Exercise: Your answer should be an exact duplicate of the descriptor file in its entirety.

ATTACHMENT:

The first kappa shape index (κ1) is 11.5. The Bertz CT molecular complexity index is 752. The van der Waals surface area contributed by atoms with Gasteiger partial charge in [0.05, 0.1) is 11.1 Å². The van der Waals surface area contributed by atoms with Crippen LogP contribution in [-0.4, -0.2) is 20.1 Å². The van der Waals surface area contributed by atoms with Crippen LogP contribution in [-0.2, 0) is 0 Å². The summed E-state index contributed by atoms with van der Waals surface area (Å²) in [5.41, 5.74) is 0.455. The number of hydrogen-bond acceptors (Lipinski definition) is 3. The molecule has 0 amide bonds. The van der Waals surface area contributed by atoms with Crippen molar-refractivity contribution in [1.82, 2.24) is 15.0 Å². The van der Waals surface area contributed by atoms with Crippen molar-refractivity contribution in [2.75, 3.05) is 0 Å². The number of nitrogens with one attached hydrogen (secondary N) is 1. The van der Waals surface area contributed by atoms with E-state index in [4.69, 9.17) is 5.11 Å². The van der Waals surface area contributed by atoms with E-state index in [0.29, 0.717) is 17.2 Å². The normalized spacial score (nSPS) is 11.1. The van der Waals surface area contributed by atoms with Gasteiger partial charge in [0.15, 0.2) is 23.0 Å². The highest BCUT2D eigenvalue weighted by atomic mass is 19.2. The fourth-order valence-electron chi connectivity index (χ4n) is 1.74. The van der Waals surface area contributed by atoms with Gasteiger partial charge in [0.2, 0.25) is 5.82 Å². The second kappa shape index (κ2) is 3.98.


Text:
The first kappa shape index (κ1) is 11.5. The Bertz CT molecular complexity index is 752. The van der Waals surface area contributed by atoms with Gasteiger partial charge in [0.05, 0.1) is 11.1 Å². The van der Waals surface area contributed by atoms with Crippen LogP contribution in [-0.4, -0.2) is 20.1 Å². The van der Waals surface area contributed by atoms with Crippen LogP contribution in [-0.2, 0) is 0 Å². The summed E-state index contributed by atoms with van der Waals surface area (Å²) in [5.41, 5.74) is 0.455. The number of hydrogen-bond acceptors (Lipinski definition) is 3. The molecule has 0 amide bonds. The van der Waals surface area contributed by atoms with Crippen molar-refractivity contribution in [1.82, 2.24) is 15.0 Å². The van der Waals surface area contributed by atoms with Crippen molar-refractivity contribution in [2.75, 3.05) is 0 Å². The number of nitrogens with one attached hydrogen (secondary N) is 1. The van der Waals surface area contributed by atoms with E-state index in [4.69, 9.17) is 5.11 Å². The van der Waals surface area contributed by atoms with E-state index in [0.29, 0.717) is 17.2 Å². The normalized spacial score (nSPS) is 11.1. The van der Waals surface area contributed by atoms with Gasteiger partial charge in [0.15, 0.2) is 23.0 Å². The highest BCUT2D eigenvalue weighted by atomic mass is 19.2. The fourth-order valence-electron chi connectivity index (χ4n) is 1.74. The van der Waals surface area contributed by atoms with Gasteiger partial charge in [0.2, 0.25) is 5.82 Å². The second kappa shape index (κ2) is 3.98.